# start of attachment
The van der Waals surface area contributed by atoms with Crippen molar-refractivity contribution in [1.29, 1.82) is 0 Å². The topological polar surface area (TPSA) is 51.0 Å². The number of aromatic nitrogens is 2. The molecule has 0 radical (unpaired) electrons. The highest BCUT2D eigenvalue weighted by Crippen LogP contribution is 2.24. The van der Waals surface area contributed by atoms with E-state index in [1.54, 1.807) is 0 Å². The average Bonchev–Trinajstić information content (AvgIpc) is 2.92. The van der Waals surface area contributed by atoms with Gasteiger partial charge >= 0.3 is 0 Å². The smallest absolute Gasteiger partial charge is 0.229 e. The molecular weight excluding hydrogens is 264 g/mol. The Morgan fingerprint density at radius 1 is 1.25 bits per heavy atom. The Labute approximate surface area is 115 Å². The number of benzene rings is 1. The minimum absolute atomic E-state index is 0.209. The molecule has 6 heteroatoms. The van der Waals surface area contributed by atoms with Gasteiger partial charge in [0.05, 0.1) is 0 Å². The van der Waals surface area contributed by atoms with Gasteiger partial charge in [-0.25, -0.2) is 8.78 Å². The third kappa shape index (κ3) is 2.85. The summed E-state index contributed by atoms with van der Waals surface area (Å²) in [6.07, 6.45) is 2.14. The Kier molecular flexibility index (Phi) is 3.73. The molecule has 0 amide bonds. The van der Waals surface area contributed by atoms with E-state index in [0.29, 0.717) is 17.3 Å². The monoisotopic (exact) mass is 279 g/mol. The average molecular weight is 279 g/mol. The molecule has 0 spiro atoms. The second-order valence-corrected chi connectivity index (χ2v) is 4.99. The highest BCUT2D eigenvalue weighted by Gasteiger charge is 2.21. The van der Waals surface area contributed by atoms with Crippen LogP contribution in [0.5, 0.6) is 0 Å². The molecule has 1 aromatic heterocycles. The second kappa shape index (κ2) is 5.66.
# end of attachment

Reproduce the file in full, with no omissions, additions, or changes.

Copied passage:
The van der Waals surface area contributed by atoms with Crippen molar-refractivity contribution in [1.29, 1.82) is 0 Å². The topological polar surface area (TPSA) is 51.0 Å². The number of aromatic nitrogens is 2. The molecule has 0 radical (unpaired) electrons. The highest BCUT2D eigenvalue weighted by Crippen LogP contribution is 2.24. The van der Waals surface area contributed by atoms with E-state index in [1.54, 1.807) is 0 Å². The average Bonchev–Trinajstić information content (AvgIpc) is 2.92. The van der Waals surface area contributed by atoms with Gasteiger partial charge >= 0.3 is 0 Å². The smallest absolute Gasteiger partial charge is 0.229 e. The molecular weight excluding hydrogens is 264 g/mol. The Morgan fingerprint density at radius 1 is 1.25 bits per heavy atom. The Labute approximate surface area is 115 Å². The number of benzene rings is 1. The minimum absolute atomic E-state index is 0.209. The molecule has 6 heteroatoms. The van der Waals surface area contributed by atoms with Gasteiger partial charge in [0.05, 0.1) is 0 Å². The van der Waals surface area contributed by atoms with Gasteiger partial charge in [-0.25, -0.2) is 8.78 Å². The third kappa shape index (κ3) is 2.85. The summed E-state index contributed by atoms with van der Waals surface area (Å²) in [6.07, 6.45) is 2.14. The Kier molecular flexibility index (Phi) is 3.73. The molecule has 0 amide bonds. The van der Waals surface area contributed by atoms with E-state index in [0.29, 0.717) is 17.3 Å². The monoisotopic (exact) mass is 279 g/mol. The average molecular weight is 279 g/mol. The molecule has 0 spiro atoms. The second-order valence-corrected chi connectivity index (χ2v) is 4.99. The highest BCUT2D eigenvalue weighted by Gasteiger charge is 2.21. The van der Waals surface area contributed by atoms with Crippen LogP contribution in [0.5, 0.6) is 0 Å². The molecule has 1 aromatic heterocycles. The second kappa shape index (κ2) is 5.66.